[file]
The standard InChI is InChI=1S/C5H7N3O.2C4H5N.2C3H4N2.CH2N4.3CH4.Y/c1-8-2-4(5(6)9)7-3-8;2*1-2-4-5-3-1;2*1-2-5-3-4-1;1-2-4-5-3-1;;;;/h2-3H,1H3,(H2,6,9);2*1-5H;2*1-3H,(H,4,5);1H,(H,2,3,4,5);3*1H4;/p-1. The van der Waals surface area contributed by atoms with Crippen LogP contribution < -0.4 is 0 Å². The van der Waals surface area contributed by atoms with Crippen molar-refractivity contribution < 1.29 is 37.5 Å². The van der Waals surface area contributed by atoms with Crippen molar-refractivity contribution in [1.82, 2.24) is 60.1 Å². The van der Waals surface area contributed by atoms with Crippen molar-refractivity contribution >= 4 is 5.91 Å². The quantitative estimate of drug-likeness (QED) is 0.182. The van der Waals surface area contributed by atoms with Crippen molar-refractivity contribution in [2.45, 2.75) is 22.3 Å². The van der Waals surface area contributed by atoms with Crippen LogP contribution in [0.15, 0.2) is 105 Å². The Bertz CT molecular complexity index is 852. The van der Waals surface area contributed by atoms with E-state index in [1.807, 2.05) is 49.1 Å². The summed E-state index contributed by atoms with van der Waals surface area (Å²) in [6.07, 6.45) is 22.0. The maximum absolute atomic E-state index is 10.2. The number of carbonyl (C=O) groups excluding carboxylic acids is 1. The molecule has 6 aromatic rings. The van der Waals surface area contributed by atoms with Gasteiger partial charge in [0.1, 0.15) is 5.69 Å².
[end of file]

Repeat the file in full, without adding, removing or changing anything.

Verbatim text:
The standard InChI is InChI=1S/C5H7N3O.2C4H5N.2C3H4N2.CH2N4.3CH4.Y/c1-8-2-4(5(6)9)7-3-8;2*1-2-4-5-3-1;2*1-2-5-3-4-1;1-2-4-5-3-1;;;;/h2-3H,1H3,(H2,6,9);2*1-5H;2*1-3H,(H,4,5);1H,(H,2,3,4,5);3*1H4;/p-1. The van der Waals surface area contributed by atoms with Crippen LogP contribution < -0.4 is 0 Å². The van der Waals surface area contributed by atoms with Crippen molar-refractivity contribution < 1.29 is 37.5 Å². The van der Waals surface area contributed by atoms with Crippen molar-refractivity contribution in [1.82, 2.24) is 60.1 Å². The van der Waals surface area contributed by atoms with Crippen molar-refractivity contribution >= 4 is 5.91 Å². The quantitative estimate of drug-likeness (QED) is 0.182. The van der Waals surface area contributed by atoms with Crippen molar-refractivity contribution in [2.45, 2.75) is 22.3 Å². The van der Waals surface area contributed by atoms with Crippen LogP contribution in [0.15, 0.2) is 105 Å². The Bertz CT molecular complexity index is 852. The van der Waals surface area contributed by atoms with E-state index in [1.807, 2.05) is 49.1 Å². The summed E-state index contributed by atoms with van der Waals surface area (Å²) in [6.07, 6.45) is 22.0. The maximum absolute atomic E-state index is 10.2. The number of carbonyl (C=O) groups excluding carboxylic acids is 1. The molecule has 6 aromatic rings. The van der Waals surface area contributed by atoms with Gasteiger partial charge in [0.1, 0.15) is 5.69 Å².